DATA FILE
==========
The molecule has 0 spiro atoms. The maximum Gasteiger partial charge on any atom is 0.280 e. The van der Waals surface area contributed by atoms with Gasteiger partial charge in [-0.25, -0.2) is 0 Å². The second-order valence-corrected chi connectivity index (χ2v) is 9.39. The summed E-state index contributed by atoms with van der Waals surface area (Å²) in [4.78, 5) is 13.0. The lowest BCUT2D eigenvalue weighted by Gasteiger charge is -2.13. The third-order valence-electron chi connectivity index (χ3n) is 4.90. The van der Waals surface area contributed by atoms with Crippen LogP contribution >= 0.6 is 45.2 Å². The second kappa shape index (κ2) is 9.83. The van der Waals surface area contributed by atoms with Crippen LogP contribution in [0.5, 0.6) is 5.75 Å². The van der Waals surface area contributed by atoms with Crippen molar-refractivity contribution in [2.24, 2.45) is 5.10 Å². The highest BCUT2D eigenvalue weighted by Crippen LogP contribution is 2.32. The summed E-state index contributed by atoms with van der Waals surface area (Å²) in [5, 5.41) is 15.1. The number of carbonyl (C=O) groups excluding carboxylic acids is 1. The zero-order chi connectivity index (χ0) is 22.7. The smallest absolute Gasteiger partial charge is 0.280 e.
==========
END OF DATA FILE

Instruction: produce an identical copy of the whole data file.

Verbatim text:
The molecule has 0 spiro atoms. The maximum Gasteiger partial charge on any atom is 0.280 e. The van der Waals surface area contributed by atoms with Gasteiger partial charge in [-0.25, -0.2) is 0 Å². The second-order valence-corrected chi connectivity index (χ2v) is 9.39. The summed E-state index contributed by atoms with van der Waals surface area (Å²) in [4.78, 5) is 13.0. The lowest BCUT2D eigenvalue weighted by Gasteiger charge is -2.13. The third-order valence-electron chi connectivity index (χ3n) is 4.90. The van der Waals surface area contributed by atoms with Crippen LogP contribution >= 0.6 is 45.2 Å². The second kappa shape index (κ2) is 9.83. The van der Waals surface area contributed by atoms with Crippen LogP contribution in [0.5, 0.6) is 5.75 Å². The van der Waals surface area contributed by atoms with Crippen molar-refractivity contribution in [2.24, 2.45) is 5.10 Å². The highest BCUT2D eigenvalue weighted by Crippen LogP contribution is 2.32. The summed E-state index contributed by atoms with van der Waals surface area (Å²) in [5, 5.41) is 15.1. The number of carbonyl (C=O) groups excluding carboxylic acids is 1. The zero-order chi connectivity index (χ0) is 22.7. The smallest absolute Gasteiger partial charge is 0.280 e.